Facebook Twitter

Donate to BlackPast Blog
  • African American History
  • African American History in the West
  • Global African History
  • Perspectives

NOTE: will not disclose, use, give or sell any of the requested information to third parties.

7 + 5 =
Solve this simple math problem and enter the result. E.g. for 1+3, enter 4.

Rock the Vote

NAAAS & Affiliates 27th Joint National Conference

Shop Amazon and help in the Classroom

Ward, William E. (1949- )

Image Ownership: Public domain

William E. “Kip” Ward is a former 4-star general.  War was born in Baltimore, Maryland on March 6, 1949 to Richard Isiah Ward and Phyllis Mary Ward.  He graduated from Morgan State University in 1971 with a bachelor’s degree in political science. He was a distinguished Army ROTC cadet at Morgan State and received his officer’s commission there upon graduation. Ward’s first military assignment was as a rifle platoon leader with the 82nd Airborne Division at Fort Bragg in North Carolina. Soon after, he reported for duty in South Korea.  By 1979, he had returned to the United States and earned a master’s degree in political science at Pennsylvania State University.  At that point he began a three-year stint as an assistant professor of political science and public policy at the United States Military Academy at West Point in New York.

From 1982 to 2002, Ward served in varied leadership positions and had tours of duty abroad in Egypt, Somalia, Bosnia, Germany, and Israel. He also had a stateside administrative duty at Fort Wainwright in Alaska, Fort Drum in New York, the Schofield Barracks in Hawaii, and in Washington, D.C. where he served as the Army’s Vice Director for Operations of the Joint Staff. He also attended the United States Army Command and General Staff College at Fort Leavenworth in Kansas and the United States Army War College at Carlisle Barracks in Pennsylvania.

In 2005, Ward became Deputy Commanding General and Chief of Staff of the United States Army in Europe and the Seventh Army. It was in this high-profile position that he was noticed by the U.S. Secretary of State Condoleezza Rice.  Rice selected Ward to serve for three months as the U.S. Security Coordinator of the Israel-Palestinian Authority. From 2007 to 2011, Ward served as the first Commander of U.S. Africa Command (AFRICOM) headquartered in Stuttgart, Germany.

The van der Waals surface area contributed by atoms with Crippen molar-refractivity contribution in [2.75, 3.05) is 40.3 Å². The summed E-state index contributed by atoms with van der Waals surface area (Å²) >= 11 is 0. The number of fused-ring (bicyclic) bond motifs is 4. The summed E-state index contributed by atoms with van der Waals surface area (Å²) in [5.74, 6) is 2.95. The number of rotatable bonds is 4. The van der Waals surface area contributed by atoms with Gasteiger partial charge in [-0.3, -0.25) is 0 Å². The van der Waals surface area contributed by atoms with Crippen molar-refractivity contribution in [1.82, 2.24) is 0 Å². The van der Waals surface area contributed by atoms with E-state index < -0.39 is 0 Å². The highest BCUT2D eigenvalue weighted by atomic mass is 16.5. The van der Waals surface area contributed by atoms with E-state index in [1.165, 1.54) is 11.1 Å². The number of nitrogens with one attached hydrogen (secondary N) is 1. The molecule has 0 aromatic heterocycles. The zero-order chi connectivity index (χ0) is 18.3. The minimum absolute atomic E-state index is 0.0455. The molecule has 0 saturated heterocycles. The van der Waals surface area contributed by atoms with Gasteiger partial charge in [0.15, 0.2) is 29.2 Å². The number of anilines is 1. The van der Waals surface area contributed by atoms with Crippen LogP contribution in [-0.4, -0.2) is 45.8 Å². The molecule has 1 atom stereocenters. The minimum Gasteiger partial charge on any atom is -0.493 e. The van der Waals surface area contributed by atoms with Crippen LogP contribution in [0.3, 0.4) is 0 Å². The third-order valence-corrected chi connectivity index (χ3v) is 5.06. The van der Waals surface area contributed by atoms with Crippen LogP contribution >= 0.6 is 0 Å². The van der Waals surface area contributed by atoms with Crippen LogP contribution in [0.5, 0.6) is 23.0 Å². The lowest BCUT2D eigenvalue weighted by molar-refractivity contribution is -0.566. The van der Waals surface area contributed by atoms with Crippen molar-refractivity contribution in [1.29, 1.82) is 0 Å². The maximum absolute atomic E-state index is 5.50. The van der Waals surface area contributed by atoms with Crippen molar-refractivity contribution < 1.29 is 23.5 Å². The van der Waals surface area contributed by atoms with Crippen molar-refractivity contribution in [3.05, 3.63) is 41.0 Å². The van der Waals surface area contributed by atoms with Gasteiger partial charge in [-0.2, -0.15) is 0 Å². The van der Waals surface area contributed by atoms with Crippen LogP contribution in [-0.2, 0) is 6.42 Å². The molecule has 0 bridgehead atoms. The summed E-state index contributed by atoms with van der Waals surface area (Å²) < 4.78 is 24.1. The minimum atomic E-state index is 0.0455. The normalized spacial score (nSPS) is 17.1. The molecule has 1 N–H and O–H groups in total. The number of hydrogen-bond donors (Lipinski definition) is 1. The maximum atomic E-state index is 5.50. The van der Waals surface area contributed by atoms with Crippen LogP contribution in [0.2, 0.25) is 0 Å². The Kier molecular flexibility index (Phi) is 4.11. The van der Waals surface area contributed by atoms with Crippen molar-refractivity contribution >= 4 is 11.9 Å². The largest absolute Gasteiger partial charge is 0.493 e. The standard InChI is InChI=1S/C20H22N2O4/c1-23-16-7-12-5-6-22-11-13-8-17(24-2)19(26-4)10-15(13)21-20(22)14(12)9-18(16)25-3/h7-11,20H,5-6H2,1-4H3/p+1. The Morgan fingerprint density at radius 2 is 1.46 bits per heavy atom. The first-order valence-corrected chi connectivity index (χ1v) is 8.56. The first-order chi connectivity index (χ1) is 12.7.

Ward’s military career suffered a blow in 2012 when he was investigated for lavish, unauthorized spending of government money for himself, his wife, and staff members. A report by the General Inspector revealed that, among other things, he had employed military vehicles for his wife’s shopping trips, accepted a payment from a government contractor, charged the government for lengthy stays at fancy hotels; and used a five-vehicle motorcade to transport himself, his wife, and staff members to Washington, D.C.  Despite the recommendation of the chairman Martin Dempsey of the Joint Chief of Staff that Ward be reprimanded, U.S. Department of Defense Secretary Leon Panetta ordered Ward to be demoted to a three-star lieutenant general. Ward retired soon thereafter.

Once out of the U.S. Army Ward became President and Chief Operating Officer (COO) of Sentel Corporation, an engineering company that provides the U.S. government with a range of technical capabilities.  The company is headquartered in Alexandria, Virginia. Ward and his wife, Joyce A. Ward both reside in Reston, Virginia. They have two adult children, William Jr. and Kahni.

Steven J. Mrozek, 82nd Airborne Division (New York: Turner Publishing Co. 1997); “William E. Ward, The HistoryMakers; Sentel Corporation Management Team Webpage,


Independent Historian

Entry Categories:

Copyright 2007-2017 - v3.0 NDCHost - California | | Your donations help us to grow. | We welcome your suggestions. | Mission Statement is an independent non-profit corporation 501(c)(3). It has no affiliation with the University of Washington. is supported in part by a grant from Humanities Washington, a state-wide non-profit organization supported by the National Endowment for the Humanities, the state of Washington, and contributions from individuals and foundations.